At the other end of the court, do you see the Celtics doing anything differently against the Cleveland D?
BD: Other than going at Szczerbiak at every opportunity, I'm not sure the Celtics really need to do anything drastically differently. Cleveland is a very solid defensive team and is the best rebounding team in the league. They don't force a ton of turnovers, though, so the Celtics have to execute their offense, which means taking care of the ball and making the extra pass. Elementary stuff. It's what they've been doing all year. Where the Cavs are weakest on the defensive end is in the backcourt, so Ray Allen is going to be key. He needs to hit more of his open looks than he did against the Hawks. Well, now that I look, he was 18-for-45 from three-point range in the first round, which is 40 percent. It sure seemed worse than that.
I'm ready to throw out my pick. But first, I want head off some of the angry e-mails I'll probably get for the log5 predictions that I'll post after our exchange. Log5 has the Cavs with a two percent chance of winning the series. Calm down...don't throw that at me. I didn't invent the process. The inputs I'm using are Pythagorean winning percentages that are based on schedule-adjusted offensive and defensive efficiencies. As great as the Celtics' raw point differential was, they actually underperformed their expected Pythagorean record. Meanwhile, the Cavaliers were outscored this season, despite their record. So log5 sees Cleveland with about a one-in-five chance to beat Boston in any one game on a neutral floor. When you consider that they'd need to convert four one-in-five chances to take the series, that's how you end up with the Celtics as such an overwhelming favorite. There is one mitigating factor that I was reminded of by a reader during the first round. If I remember my facts correctly, Cleveland was outscored by 92 points during the few games that James missed when he hurt his finger. If you remove those blowouts, Cleveland's Pythagorean record is 47 wins. Subbing in that value, the Cavs' chance to beat Boston goes up to a whopping five percent.
I wouldn't take those odds to Vegas, though. This series is a whole lot closer than that. Nevertheless, I'm picking against King James for the second straight round. I'll go with Boston in six.
KP: I think the one legitimate aspect of the Boston/Atlanta series was that the Celtics have some end-game issues. Garnett simply isn't the kind of player that is going to create offense regularly in that situation. Game Six was something of a fluke in that Pierce fouled out, allowing the Hawks to focus all their attention on a slumping Allen (who missed so many shots in the fourth quarter of that game it's understandable to think he shot worse than 40% from downtown in the series). If there's a close game, my money is on randomness first and the Cavaliers second.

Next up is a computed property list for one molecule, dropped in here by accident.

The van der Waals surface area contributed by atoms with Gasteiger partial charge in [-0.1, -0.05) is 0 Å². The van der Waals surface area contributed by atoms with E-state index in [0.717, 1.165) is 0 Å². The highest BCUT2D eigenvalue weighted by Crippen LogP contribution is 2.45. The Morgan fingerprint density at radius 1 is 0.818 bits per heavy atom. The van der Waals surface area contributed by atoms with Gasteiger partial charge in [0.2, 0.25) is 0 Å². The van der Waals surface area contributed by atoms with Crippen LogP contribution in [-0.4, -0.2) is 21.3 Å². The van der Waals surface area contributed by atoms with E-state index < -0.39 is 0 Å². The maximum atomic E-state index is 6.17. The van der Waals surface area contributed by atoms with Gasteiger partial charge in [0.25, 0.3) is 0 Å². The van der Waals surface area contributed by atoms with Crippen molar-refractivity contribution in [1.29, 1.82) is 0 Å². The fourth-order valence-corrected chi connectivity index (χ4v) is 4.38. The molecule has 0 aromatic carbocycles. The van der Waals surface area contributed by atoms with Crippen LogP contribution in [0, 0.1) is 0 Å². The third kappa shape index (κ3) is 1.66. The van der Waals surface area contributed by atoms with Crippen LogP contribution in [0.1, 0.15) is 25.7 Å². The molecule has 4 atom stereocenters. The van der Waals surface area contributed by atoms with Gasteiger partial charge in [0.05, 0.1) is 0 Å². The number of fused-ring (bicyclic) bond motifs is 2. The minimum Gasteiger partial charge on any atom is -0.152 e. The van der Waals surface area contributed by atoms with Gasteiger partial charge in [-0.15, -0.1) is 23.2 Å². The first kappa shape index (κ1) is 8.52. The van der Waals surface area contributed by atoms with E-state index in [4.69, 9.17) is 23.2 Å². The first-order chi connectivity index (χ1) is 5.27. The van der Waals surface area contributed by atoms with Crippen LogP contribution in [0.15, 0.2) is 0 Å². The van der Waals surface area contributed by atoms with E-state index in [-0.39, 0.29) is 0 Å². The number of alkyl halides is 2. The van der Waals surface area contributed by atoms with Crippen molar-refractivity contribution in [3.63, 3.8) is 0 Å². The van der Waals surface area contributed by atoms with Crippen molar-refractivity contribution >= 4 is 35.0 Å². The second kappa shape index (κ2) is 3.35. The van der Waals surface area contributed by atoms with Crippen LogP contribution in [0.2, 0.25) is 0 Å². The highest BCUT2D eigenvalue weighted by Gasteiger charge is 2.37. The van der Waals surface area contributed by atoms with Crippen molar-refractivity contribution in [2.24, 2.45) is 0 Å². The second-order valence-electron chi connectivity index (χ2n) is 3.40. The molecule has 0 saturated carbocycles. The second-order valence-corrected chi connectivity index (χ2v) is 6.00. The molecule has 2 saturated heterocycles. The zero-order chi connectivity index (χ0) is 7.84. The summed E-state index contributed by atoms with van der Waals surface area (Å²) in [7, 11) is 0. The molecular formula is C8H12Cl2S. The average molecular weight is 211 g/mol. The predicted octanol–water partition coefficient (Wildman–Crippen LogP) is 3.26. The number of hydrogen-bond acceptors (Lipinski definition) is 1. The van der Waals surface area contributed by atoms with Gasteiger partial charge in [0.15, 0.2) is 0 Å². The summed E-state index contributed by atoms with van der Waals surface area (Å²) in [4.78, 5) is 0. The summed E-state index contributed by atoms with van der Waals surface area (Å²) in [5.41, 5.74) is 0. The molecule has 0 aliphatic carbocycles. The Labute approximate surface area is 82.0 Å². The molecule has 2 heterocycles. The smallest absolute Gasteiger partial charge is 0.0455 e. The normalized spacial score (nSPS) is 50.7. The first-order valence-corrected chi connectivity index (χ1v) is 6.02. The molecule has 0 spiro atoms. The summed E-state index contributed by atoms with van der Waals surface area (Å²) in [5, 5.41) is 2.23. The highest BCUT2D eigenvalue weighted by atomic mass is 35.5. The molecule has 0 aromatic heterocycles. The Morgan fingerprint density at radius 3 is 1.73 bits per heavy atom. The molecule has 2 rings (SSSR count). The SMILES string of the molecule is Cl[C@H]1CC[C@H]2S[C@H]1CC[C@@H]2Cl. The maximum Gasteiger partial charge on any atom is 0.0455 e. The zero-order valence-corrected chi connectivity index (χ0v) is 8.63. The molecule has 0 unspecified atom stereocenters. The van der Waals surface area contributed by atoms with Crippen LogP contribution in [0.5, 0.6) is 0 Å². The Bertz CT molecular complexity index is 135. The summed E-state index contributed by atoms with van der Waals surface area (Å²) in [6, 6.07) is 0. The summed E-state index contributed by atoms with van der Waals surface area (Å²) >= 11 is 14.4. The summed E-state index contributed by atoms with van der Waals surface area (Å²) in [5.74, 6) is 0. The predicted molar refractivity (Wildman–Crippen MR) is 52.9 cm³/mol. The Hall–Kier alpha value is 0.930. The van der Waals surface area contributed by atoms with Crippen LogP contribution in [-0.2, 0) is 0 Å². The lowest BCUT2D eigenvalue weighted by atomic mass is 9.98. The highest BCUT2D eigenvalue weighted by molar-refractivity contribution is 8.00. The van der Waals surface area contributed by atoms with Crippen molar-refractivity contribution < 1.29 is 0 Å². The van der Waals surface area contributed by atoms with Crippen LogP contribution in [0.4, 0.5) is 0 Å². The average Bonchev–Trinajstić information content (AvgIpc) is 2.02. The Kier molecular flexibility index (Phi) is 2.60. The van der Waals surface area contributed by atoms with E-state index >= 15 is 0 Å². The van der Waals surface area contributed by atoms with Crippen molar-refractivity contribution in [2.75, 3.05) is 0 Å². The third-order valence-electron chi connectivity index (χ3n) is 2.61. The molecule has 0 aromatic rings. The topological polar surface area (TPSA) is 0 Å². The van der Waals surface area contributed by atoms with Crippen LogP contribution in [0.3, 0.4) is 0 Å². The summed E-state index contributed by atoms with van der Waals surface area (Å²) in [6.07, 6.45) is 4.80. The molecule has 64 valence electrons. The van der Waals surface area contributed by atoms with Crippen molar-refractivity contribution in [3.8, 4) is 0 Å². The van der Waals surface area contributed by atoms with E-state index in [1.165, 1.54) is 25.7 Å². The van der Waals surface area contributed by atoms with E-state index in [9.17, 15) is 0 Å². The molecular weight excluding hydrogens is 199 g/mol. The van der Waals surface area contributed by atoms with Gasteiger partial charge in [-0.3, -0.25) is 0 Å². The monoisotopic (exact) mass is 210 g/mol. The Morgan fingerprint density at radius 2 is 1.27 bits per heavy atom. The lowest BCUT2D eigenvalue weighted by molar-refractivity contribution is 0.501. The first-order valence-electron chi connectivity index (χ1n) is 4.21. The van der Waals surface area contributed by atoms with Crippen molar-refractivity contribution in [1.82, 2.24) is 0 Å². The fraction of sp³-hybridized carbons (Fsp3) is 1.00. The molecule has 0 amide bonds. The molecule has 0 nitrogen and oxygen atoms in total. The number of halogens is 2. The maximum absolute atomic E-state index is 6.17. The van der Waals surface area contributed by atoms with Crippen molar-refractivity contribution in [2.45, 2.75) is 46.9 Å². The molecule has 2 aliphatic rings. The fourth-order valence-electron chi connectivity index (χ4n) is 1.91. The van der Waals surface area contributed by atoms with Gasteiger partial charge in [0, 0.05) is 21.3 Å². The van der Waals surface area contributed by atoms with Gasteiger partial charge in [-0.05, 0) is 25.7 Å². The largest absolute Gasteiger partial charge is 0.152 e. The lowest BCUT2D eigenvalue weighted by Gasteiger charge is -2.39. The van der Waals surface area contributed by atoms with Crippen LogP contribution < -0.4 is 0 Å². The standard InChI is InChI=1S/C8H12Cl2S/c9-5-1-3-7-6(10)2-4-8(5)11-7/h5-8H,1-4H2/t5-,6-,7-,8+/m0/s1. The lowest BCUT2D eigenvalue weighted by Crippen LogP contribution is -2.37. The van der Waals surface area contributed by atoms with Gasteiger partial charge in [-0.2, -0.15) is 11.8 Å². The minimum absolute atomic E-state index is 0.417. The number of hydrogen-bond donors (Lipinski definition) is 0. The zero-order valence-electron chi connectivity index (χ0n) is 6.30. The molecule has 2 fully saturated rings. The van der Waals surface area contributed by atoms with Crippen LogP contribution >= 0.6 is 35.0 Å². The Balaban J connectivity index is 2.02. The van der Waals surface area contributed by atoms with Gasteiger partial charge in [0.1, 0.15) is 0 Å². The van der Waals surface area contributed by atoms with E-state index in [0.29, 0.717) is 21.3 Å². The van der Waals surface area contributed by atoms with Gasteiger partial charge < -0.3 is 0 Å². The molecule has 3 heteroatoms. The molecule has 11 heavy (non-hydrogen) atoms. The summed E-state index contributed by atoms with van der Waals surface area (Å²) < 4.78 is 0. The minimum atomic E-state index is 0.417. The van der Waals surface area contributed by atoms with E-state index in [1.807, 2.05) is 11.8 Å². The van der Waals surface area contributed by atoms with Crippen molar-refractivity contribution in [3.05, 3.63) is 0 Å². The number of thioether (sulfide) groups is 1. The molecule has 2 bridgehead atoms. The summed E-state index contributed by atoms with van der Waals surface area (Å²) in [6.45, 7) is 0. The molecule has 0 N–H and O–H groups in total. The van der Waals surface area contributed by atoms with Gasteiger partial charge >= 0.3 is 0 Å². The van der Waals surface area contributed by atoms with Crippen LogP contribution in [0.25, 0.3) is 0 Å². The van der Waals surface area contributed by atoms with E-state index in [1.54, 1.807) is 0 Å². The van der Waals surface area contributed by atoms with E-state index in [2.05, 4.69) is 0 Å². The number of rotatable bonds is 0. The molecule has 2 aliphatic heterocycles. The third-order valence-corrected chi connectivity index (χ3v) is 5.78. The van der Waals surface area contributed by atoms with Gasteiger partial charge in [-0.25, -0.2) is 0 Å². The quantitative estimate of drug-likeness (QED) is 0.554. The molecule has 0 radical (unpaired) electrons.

Winning a couple of close games can really swing a playoff series--see Phoenix/San Antonio as well as Boston/Atlanta--but in this case I think it's only enough to make it a competitive series as opposed to all Celtics. I'll take Boston in six as well.
BD: The last semifinal matchup is the Jazz/Lakers. I guess we're cheating a bit as the Lakers already have a one-game leg up in that one. Frankly, though, I don't think Game One of that series provided any conclusive indications about which way this series will go. The Jazz are the team that I watch more than any other. In fact, I may have watched all of Utah's games this year. The three things about Utah that can drive you crazy were all on display on Sunday. First, they foul too much. Yes, the Jazz is a very physical club, but Carlos Boozer in particular picks up more silly fouls by pushing off on rebounds that he has no chance to retrieve than any player I can think of. Second, they sometimes play like the ball has been doused in WD-40. For all of Utah's offensive precision, it was only middle of the pack in terms of taking care of the ball. Finally, Utah has a tendency towards defensive lapses, especially on the road. All of these things happened on Sunday.
A big key for me in this matchup is that Utah has to go at Pau Gasol in the post, whether it's Boozer, Mehmet Okur or Paul Millsap. Make him flop and whine--two things he does very well. Utah cannot settle for jumpers in this one.